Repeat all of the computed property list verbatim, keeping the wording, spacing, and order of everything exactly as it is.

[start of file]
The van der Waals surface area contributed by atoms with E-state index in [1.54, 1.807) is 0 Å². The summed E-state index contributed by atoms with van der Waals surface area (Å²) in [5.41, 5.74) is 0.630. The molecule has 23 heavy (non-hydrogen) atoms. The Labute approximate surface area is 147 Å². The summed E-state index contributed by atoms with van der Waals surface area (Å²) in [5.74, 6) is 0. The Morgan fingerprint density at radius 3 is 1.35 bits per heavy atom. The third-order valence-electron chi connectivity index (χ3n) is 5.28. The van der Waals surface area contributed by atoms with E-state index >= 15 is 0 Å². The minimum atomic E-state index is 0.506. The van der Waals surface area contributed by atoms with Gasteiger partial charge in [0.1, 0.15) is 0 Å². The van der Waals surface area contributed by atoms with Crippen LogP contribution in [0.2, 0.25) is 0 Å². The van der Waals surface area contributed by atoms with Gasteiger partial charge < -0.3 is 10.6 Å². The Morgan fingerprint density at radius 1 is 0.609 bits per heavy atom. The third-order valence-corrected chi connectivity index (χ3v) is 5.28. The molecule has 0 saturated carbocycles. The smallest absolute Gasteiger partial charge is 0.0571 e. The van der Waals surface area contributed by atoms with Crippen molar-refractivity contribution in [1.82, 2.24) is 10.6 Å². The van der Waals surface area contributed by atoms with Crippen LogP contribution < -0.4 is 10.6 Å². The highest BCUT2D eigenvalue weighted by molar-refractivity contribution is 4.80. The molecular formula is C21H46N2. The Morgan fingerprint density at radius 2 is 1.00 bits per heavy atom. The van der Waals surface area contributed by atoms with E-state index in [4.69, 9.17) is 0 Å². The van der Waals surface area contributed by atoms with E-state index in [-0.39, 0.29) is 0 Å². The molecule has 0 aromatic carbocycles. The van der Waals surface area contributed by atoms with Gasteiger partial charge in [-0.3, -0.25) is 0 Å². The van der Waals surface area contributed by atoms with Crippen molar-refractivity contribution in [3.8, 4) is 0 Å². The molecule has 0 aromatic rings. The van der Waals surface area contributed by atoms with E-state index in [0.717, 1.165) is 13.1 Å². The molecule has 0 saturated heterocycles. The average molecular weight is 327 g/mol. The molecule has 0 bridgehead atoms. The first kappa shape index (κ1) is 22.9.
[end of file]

The van der Waals surface area contributed by atoms with E-state index in [1.54, 1.807) is 0 Å². The summed E-state index contributed by atoms with van der Waals surface area (Å²) in [5.41, 5.74) is 0.630. The molecule has 23 heavy (non-hydrogen) atoms. The Labute approximate surface area is 147 Å². The summed E-state index contributed by atoms with van der Waals surface area (Å²) in [5.74, 6) is 0. The Morgan fingerprint density at radius 3 is 1.35 bits per heavy atom. The third-order valence-electron chi connectivity index (χ3n) is 5.28. The van der Waals surface area contributed by atoms with E-state index >= 15 is 0 Å². The minimum atomic E-state index is 0.506. The van der Waals surface area contributed by atoms with Gasteiger partial charge in [0.1, 0.15) is 0 Å². The van der Waals surface area contributed by atoms with Crippen LogP contribution in [0.2, 0.25) is 0 Å². The van der Waals surface area contributed by atoms with Gasteiger partial charge < -0.3 is 10.6 Å². The Morgan fingerprint density at radius 1 is 0.609 bits per heavy atom. The third-order valence-corrected chi connectivity index (χ3v) is 5.28. The molecule has 0 saturated carbocycles. The smallest absolute Gasteiger partial charge is 0.0571 e. The van der Waals surface area contributed by atoms with Crippen molar-refractivity contribution in [1.82, 2.24) is 10.6 Å². The van der Waals surface area contributed by atoms with Crippen LogP contribution < -0.4 is 10.6 Å². The highest BCUT2D eigenvalue weighted by molar-refractivity contribution is 4.80. The molecular formula is C21H46N2. The Morgan fingerprint density at radius 2 is 1.00 bits per heavy atom. The van der Waals surface area contributed by atoms with E-state index in [4.69, 9.17) is 0 Å². The van der Waals surface area contributed by atoms with E-state index in [-0.39, 0.29) is 0 Å². The molecule has 0 aromatic carbocycles. The van der Waals surface area contributed by atoms with Gasteiger partial charge in [-0.3, -0.25) is 0 Å². The van der Waals surface area contributed by atoms with Crippen molar-refractivity contribution in [3.8, 4) is 0 Å². The molecule has 0 aromatic rings. The van der Waals surface area contributed by atoms with E-state index in [0.717, 1.165) is 13.1 Å². The molecule has 0 saturated heterocycles. The average molecular weight is 327 g/mol. The molecule has 0 bridgehead atoms. The first kappa shape index (κ1) is 22.9.